WHEN SIDEWALKS ARE SLICK, leave those pumps and flats at home and saddle up in sturdier shoes.
Women need to balance foot fashion with whole health, especially in wintertime. A foot has 26 bones, 33 joints and more than a hundred muscles, tendons and ligaments. That’s a lot of moving parts.
Dr. Eliezer Trybuch, a podiatrist with a longtime practice on Capitol Hill, sees a clear increase in ankle injuries among women wearing high heels and other dressy shoes through snow and ice.
“You want to wear a flatter shoe and a shoe that’s warm,” Trybuch explained, “a shoe that’s comfortable with no pinching. Women tend to wear something that’s more stylish but not good anatomically, such as high shoes and pump shoes with wedges or something pointy. The curve of the foot is not a point.”
That means no ballet shoes or high heels when temperatures hover near freezing.
“Walking around in a high heel or narrow shoe is not the best type of shoe for everyday use,” Trybuch emphasized. “Reserve those shoes for a special meeting or a wedding or a party, but women should not walk around in those shoes.”
If directing a meeting in shearling doesn’t appeal, keep a pair of something jazzier in a drawer at the office.
For people who work out in the weather, boots are a no-brainer. Pearl Wetherall, field manager at New Morning Farm in Hustontown, Penn., says the trick is finding the right boots.
“I like boots with removable wool liners,” said Wetherall, taking a break from Sunday’s rush at Dupont Circle’s FreshFarm Market. She wears through several pair of rubber boots a year. New Morning Farm encompasses 40 acres. “I’m walking everywhere all the time.”
After a day checking crops, Wetherall treats her feet to warm socks when she comes inside. “I should get some slippers,” she mused. Regretting that her house doesn’t have a bathtub— ”that would be nice” — Wetherall shared a few tips.
“Out of the shower, I’ll put lotion on my feet. I use Everyday Shea. It’s fragrance-free. I find oil-based stuff — coconut oil, olive oil — doesn’t really moisturize. It provides a protective barrier but doesn’t add the moisture I need. That’s why I went back to lotion.”
Trybuch agreed. “Do not use Vaseline or baby oil or Crisco. It’s not going to help.”
Choose a hydrating lotion that is neutral smelling or with a very light odor. “Smell is alcohol based and that’s drying,” Trybuch said.
Rub the lotion in completely. The feet should feel almost dry when you’re finished. If they’re still greasy, you’ve applied too much lotion.
In addition to wearing sturdy, warm shoes and hydrating the skin, keep feet clean, trim nails and limit pedicures. That’s right, limit pedicures, Trybuch said, even at a clean salon. There can be a health cost attached to colorful toenails and satiny heels.
“Go to a pedicure place sparingly,” Trybuch said when asked the most important action women can take for their trotters. “They are too aggressive for the health of the toe. They try so hard to make callouses go away that they cut too deeply and cause an infection.”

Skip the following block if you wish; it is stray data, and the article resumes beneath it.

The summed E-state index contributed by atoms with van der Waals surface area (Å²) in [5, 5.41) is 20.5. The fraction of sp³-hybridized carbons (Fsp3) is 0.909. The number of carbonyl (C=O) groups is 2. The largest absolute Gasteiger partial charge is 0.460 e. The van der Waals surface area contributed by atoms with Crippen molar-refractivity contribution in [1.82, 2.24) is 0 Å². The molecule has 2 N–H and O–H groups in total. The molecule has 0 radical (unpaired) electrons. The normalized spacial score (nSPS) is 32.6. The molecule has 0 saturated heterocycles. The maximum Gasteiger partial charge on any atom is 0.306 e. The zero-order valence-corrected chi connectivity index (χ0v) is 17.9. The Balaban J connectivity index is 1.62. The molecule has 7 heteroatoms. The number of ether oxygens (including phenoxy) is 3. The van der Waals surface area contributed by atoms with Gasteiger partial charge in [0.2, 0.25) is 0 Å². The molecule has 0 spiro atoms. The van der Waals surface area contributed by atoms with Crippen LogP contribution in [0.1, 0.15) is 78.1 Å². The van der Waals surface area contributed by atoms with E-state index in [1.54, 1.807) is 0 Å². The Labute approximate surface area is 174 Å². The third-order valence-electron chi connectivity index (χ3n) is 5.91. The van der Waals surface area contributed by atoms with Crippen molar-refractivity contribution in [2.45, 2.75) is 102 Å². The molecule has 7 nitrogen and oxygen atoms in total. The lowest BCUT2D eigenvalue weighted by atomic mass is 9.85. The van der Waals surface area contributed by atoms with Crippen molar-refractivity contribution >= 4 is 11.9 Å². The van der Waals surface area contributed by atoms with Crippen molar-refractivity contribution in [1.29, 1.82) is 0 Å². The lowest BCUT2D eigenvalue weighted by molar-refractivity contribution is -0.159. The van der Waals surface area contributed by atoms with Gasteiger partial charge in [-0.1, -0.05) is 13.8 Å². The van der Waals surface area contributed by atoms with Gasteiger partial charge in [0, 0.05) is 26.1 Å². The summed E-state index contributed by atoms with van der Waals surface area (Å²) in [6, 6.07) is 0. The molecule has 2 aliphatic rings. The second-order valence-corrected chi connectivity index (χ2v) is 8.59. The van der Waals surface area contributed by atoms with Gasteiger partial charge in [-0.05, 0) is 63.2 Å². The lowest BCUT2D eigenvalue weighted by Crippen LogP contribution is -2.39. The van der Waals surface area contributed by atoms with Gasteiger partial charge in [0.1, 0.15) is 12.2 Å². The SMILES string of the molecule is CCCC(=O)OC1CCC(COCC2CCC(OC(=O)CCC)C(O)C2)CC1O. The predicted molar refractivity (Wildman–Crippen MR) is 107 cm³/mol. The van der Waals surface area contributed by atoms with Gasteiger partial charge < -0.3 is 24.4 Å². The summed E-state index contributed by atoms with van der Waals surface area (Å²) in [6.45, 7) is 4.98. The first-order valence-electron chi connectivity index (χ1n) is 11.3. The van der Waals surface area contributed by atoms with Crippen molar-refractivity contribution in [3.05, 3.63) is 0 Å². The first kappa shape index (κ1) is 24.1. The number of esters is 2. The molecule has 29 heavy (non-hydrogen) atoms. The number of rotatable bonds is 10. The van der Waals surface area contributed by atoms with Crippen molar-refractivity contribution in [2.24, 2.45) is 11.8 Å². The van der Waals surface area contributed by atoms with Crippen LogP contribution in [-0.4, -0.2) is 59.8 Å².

On the farm, Wetherall tends her own toes. “I don’t do a pedicure,” she said.
If you can trim your own nails, that’s great, Trybuch said. If that’s not an option, see a podiatrist. “Your feet must last a lifetime.”
He said that you can still go to a salon for polish and massage.
Or, as the wind blows and snow flakes gather, try foot massage at home. Whether or not you can reach your feet, these four simple motions will soothe and strengthen. You can do them standing or sitting, in socks or bare feet. Just be sure you feel steady if you stand:
- Roll the sole of the foot back and forth on a tennis or golf ball. Where spots feel tender, press the foot gently into the ball’s surface.
- With feet flat on the floor, squeeze and release the toes. This is particularly pleasant on thick carpeting.
- Place a dish towel or bandana under the toes and try to lift it by gripping the toes like fingers.
- Lift the foot slightly and write the entire alphabet – cursive or block letters – in the air with your toes. This takes the ankle through a wide range of motion. Repeat with the other foot.
If you can take hold of your foot easily, weave your fingers between the toes and shake hands with your foot. Pull gently on each toe.
Not up for so much touch and movement?
Seated, feet on the floor, imagine dandelion globes on the end of each digit. Breathe in. On an exhalation, imagine the puffs of seeds dispersing as the toes release them. Inhale again and exhale with a sigh.
Send the tootsies some gratitude. They take us where we want to go. They allow us to exercise in ways that energize us. They hold us steady as we work, love and learn.
The prescription’s clear. Set yourself on sturdy soles. Tend the dogs. Cozy them in socks.
“The feet are the foundation of your body,” Trybuch said. “If the foundation is solid, the building is strong.”
— Alexa Mergen
Alexa Mergen teaches small group and private lessons in yoga, meditation and writing in Harpers Ferry, W.V. and Washington, D.C. and edits Yoga Stanza.